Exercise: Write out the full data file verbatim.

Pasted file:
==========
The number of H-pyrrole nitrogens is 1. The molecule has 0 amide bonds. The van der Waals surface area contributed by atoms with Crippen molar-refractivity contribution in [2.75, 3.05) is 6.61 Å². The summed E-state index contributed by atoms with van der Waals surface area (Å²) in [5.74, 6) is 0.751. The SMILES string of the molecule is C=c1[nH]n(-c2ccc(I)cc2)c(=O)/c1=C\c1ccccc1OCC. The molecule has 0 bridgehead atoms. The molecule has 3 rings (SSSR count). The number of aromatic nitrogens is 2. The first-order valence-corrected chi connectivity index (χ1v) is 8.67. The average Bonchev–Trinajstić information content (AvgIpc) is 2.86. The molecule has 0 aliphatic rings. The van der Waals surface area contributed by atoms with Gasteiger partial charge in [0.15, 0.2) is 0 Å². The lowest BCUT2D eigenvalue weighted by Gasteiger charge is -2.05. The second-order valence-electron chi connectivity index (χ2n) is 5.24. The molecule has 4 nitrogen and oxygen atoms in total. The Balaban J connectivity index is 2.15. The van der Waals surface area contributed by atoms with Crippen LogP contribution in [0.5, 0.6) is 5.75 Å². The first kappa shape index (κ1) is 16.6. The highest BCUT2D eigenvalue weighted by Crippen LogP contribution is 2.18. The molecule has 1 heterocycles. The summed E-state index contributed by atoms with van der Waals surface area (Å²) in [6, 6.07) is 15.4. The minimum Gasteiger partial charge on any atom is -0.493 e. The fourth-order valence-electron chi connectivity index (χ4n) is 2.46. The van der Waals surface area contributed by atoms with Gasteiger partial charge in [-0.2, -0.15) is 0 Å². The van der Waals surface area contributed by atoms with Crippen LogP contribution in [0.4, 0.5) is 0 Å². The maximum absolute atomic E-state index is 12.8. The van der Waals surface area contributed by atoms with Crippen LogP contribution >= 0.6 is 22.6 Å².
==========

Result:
The number of H-pyrrole nitrogens is 1. The molecule has 0 amide bonds. The van der Waals surface area contributed by atoms with Crippen molar-refractivity contribution in [2.75, 3.05) is 6.61 Å². The summed E-state index contributed by atoms with van der Waals surface area (Å²) in [5.74, 6) is 0.751. The SMILES string of the molecule is C=c1[nH]n(-c2ccc(I)cc2)c(=O)/c1=C\c1ccccc1OCC. The molecule has 0 bridgehead atoms. The molecule has 3 rings (SSSR count). The number of aromatic nitrogens is 2. The first-order valence-corrected chi connectivity index (χ1v) is 8.67. The average Bonchev–Trinajstić information content (AvgIpc) is 2.86. The molecule has 0 aliphatic rings. The van der Waals surface area contributed by atoms with Gasteiger partial charge in [0.15, 0.2) is 0 Å². The lowest BCUT2D eigenvalue weighted by Gasteiger charge is -2.05. The second-order valence-electron chi connectivity index (χ2n) is 5.24. The molecule has 4 nitrogen and oxygen atoms in total. The Balaban J connectivity index is 2.15. The van der Waals surface area contributed by atoms with Crippen LogP contribution in [0.5, 0.6) is 5.75 Å². The first kappa shape index (κ1) is 16.6. The highest BCUT2D eigenvalue weighted by Crippen LogP contribution is 2.18. The molecule has 1 heterocycles. The summed E-state index contributed by atoms with van der Waals surface area (Å²) in [6, 6.07) is 15.4. The minimum Gasteiger partial charge on any atom is -0.493 e. The fourth-order valence-electron chi connectivity index (χ4n) is 2.46. The van der Waals surface area contributed by atoms with Gasteiger partial charge in [-0.2, -0.15) is 0 Å². The van der Waals surface area contributed by atoms with Crippen LogP contribution in [0.4, 0.5) is 0 Å². The maximum absolute atomic E-state index is 12.8. The van der Waals surface area contributed by atoms with Crippen LogP contribution >= 0.6 is 22.6 Å².